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‘Bleak’ outlook in long steel products

The situation in the global long steel products market is deteriorating and the outlook for the final quarter is ‘bleaker and unpredictable’, says the trade association IREPAS in its latest short-term outlook.

‘We have entered a rising-cost business cycle. Inventories are lasting a lot longer than expected due to the lack of demand in the market. The situation is dramatic, to say the least, and huge uncertainty lies ahead in the coming month.’

More positively, it is noted that raw material prices have stabilised, even if only temporarily.

Europe struggling

IREPAS suggests Europe is hardest hit, with steel mills and consumers facing an unprecedented increase in energy prices, inflation and logistics problems.

‘Prices in the EU are high and increasing due to the current geopolitical situation and production cuts are expected soon.’ IREPAS says lower production will balance a drop in demand due to higher interest rates and costs.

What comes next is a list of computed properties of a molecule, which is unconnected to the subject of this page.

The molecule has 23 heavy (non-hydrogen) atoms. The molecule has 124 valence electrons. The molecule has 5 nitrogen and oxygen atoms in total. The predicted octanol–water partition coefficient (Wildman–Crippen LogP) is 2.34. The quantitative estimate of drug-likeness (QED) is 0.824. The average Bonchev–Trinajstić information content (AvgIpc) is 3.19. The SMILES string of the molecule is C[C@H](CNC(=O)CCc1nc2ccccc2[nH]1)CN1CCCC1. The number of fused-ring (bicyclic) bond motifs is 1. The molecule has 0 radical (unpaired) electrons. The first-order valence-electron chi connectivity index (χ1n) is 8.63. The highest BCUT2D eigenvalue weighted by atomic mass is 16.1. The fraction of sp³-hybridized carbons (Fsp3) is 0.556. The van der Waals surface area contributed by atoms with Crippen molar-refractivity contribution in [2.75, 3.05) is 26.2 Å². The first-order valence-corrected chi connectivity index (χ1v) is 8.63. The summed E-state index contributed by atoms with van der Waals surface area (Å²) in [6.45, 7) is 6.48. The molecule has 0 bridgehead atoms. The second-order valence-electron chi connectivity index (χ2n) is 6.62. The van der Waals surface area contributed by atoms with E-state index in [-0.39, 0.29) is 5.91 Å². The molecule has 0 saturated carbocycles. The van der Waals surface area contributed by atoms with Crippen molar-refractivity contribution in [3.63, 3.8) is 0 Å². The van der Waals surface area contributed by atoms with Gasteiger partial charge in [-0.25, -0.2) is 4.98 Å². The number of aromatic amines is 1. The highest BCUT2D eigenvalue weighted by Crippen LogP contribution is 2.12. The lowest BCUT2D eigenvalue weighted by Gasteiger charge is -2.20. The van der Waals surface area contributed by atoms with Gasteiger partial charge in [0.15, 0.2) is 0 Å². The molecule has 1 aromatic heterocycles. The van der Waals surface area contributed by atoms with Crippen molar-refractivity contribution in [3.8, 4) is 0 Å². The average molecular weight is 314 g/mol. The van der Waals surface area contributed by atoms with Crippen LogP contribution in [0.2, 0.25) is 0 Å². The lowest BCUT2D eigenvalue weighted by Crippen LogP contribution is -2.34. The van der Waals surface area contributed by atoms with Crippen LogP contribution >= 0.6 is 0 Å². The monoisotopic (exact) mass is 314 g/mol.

‘Insufficient quotas are not helping to get prices down in the EU and so inflation continues to increase. On top of all these factors, the US dollar-euro [and sterling] exchange rate makes imports more expensive. Availability and costs of energy will be a major issue in the EU and may be a big obstacle for the regional manufacturing industry.’

Turkish mills under pressure

The review notes a recent increases in power and gas prices in Turkey, upping the cost of manufacturing steel by US$ 40 per tonne, meaning mills will have to pay this from their own pocket for all orders booked for September, as they were not included in calculations when orders were placed. Another problem for Turkish mills is that offers from Russia are around US$ 100 per tonne lower.

In the US, however, demand and supply remain largely unchanged, according to the outlook, although competition from imports has become ‘thinner’.

More closures anticipated

‘European steel producers have announced closure after closure,’ the outlook reports. ‘More announcements of closures will escalate in Europe and elsewhere. Obviously, this will raise prices and make importing more interesting on paper, though it remains to be seen whether it is worth the risk because larger closures of other economic activities could be observed as the winter approaches.’

It goes on: ‘Under all the above circumstances, the market can be described as unstable and fluctuating. The outlook for the next quarter looks bleaker and is unpredictable.’

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